Saturday, August 30, 2014

Recapping the 2014 Midwest Youth Services Unconference

On August 20, youth services staff in Missouri and the surrounding areas convened for the 2014 Midwest Youth Services Unconference, the first of its kind in the region. I shared a bit of info about the unconference model in my post announcing this endeavor, so check that out if you'd like a brief synopsis of the unconference idea. Today, I want to recap the actual event.

First, though, let me share why I wanted to put all the time and work into offering an unconference. I firmly believe that every person who does youth services work in any capacity has expertise that they can share with their colleagues. We all have LOTS that we can learn from one another. So often, I've seen youth services practitioners who don't get to go to conferences or lead trainings feeling like their work isn't particular important, or that they don't have anything useful that they can share. I find that viewpoint incredibly sad, not only because I categorically disagree but because our current landscape of professional development can contribute to those feelings of "just": "I'm just a storytime leader" or "I'm just part time" or "I'm just doing something similar to what I read on a blog." Don't sell yourself short; there are no "justs" about this work. If you do it in any capacity, you have experience and knowledge to share that can benefit the entire profession. And, from what I've seen, unconferences empower all staff--at every level--to recognize their expertise and start sharing it confidently. That's powerful.

Let's talk the 2014 Midwest Youth Services Unconference!


We had 61 library workers who attended the event in total; that number included library school students, part-time reference assistants, librarians, a few branch managers, and a handful of folks in other positions. There was a range of experience and subject area expertise present at the unconference, the ideal combination (if you ask me) to promote quality sharing and peer learning.

The unconference day included plenty of breaks, a.k.a. opportunities for networking and further informal learning. These breaks provided buffers between sessions: time to explore the beautiful Spencer Road Branch Library in which the unconference took place, and moments to collect thoughts and make new friends. For the full schedule breakdown, check out this link.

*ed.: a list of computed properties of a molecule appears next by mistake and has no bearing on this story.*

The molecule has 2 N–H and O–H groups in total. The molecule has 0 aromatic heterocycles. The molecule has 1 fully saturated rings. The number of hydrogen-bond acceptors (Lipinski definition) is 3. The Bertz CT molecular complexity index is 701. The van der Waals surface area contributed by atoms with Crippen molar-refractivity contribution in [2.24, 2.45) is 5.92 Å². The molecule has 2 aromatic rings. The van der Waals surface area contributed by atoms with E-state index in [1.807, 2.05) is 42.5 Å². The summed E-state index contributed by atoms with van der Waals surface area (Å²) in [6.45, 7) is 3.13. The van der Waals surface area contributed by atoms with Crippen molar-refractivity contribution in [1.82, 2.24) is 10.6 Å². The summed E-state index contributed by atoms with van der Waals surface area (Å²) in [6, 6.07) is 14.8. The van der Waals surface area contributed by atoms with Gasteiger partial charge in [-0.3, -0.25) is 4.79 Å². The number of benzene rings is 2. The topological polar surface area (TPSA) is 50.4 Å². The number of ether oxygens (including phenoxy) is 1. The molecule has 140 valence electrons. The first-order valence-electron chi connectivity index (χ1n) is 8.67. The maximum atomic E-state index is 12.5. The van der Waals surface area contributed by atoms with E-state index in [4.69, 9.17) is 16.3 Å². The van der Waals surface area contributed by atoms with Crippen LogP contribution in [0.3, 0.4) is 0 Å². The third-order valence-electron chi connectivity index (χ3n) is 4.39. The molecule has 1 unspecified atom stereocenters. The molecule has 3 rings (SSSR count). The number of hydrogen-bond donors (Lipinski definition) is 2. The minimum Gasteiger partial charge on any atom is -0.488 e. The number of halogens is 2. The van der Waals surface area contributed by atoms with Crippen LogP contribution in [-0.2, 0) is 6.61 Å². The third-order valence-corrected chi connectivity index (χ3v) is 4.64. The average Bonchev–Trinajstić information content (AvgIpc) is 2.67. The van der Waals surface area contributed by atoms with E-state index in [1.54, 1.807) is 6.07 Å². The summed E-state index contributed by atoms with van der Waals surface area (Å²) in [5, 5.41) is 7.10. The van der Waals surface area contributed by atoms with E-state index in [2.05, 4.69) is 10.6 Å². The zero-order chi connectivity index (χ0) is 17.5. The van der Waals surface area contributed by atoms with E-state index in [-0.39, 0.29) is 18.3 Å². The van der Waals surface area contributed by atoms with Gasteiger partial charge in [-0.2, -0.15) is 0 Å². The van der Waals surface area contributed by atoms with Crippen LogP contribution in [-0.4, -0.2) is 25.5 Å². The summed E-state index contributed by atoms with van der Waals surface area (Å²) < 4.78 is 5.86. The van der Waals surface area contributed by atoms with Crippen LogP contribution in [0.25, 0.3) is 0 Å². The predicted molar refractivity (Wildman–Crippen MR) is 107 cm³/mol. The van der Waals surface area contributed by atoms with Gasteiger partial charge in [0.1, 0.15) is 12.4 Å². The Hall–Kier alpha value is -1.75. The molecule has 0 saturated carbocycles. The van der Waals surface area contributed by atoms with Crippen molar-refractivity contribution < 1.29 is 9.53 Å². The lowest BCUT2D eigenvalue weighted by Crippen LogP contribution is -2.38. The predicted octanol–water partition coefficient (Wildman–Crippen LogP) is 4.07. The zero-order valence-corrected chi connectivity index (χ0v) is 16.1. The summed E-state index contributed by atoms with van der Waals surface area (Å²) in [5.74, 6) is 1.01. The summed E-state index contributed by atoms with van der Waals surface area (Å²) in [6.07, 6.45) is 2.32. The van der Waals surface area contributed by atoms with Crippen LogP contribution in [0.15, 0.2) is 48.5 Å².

Attendees voted for session topics from
this list of suggestions, compiled via the
shared idea document all registrants
received.
Attendees voted on 10 session topics to take place over the course of 4 time slots; that meant that full-day attendees were able to sit in on 4 different sessions of their choosing. Each session had a volunteer facilitator, who kept conversation moving, as well as a recorder who captured all of the learning shared in each session. For a more detailed description of these roles, including a few strategies for facilitating, check out this doc.

Because all session learning was captured, I am pleased to say that anyone--ANYONE!--can access the session notes for these most excellent topics:
You can find more captured learning by checking out the Storify of the unconference hashtag, #stchlibuncon. Also, please note that these were the session topics offered because these were the topics that attendees indicated they most wanted to participate in, first via a shared document to suggest session topics and then through voting on the morning of the unconference. Every unconference will offer different sessions, because every unconference will have a different pool of attendees. The idea is that sessions will be relevant to attendees because they choose what topics are most important to their work.

This is what unconference sessions look like.

We capped off the day with door prizes and sharing a link to the attendee survey, which is currently indicating that the majority of participants found the unconference peer-learning style beneficial. Many folks are stating that they left the unconference that ideas they could put to use in their work the very next day. And, much to my happiness, a significant number of attendees have indicated on their surveys that this was the first conference-style professional development they've ever attended. Considering that broad range of impact, the planning that goes into an unconference is well worth it.